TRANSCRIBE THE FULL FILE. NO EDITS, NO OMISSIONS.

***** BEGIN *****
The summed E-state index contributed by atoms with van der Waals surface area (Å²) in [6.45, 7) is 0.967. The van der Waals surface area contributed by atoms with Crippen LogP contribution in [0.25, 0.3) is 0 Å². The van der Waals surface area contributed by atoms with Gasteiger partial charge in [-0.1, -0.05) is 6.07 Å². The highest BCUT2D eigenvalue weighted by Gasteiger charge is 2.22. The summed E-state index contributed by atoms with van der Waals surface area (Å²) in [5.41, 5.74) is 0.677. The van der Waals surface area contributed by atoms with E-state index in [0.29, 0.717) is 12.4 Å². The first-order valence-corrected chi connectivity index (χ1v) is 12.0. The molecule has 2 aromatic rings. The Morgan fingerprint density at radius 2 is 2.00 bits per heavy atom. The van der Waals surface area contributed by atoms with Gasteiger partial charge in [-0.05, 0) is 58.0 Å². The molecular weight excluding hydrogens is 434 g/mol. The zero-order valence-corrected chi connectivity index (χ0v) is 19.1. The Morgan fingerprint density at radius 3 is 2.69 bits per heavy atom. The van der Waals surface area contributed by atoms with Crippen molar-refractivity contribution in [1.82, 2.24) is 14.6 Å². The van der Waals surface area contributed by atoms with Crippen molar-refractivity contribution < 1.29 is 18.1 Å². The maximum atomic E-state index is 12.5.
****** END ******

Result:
The summed E-state index contributed by atoms with van der Waals surface area (Å²) in [6.45, 7) is 0.967. The van der Waals surface area contributed by atoms with Crippen LogP contribution in [0.25, 0.3) is 0 Å². The van der Waals surface area contributed by atoms with Gasteiger partial charge in [-0.1, -0.05) is 6.07 Å². The highest BCUT2D eigenvalue weighted by Gasteiger charge is 2.22. The summed E-state index contributed by atoms with van der Waals surface area (Å²) in [5.41, 5.74) is 0.677. The van der Waals surface area contributed by atoms with E-state index in [0.29, 0.717) is 12.4 Å². The first-order valence-corrected chi connectivity index (χ1v) is 12.0. The molecule has 2 aromatic rings. The Morgan fingerprint density at radius 2 is 2.00 bits per heavy atom. The van der Waals surface area contributed by atoms with Gasteiger partial charge in [-0.05, 0) is 58.0 Å². The molecular weight excluding hydrogens is 434 g/mol. The zero-order valence-corrected chi connectivity index (χ0v) is 19.1. The Morgan fingerprint density at radius 3 is 2.69 bits per heavy atom. The van der Waals surface area contributed by atoms with Crippen molar-refractivity contribution in [1.82, 2.24) is 14.6 Å². The van der Waals surface area contributed by atoms with Crippen molar-refractivity contribution < 1.29 is 18.1 Å². The maximum atomic E-state index is 12.5.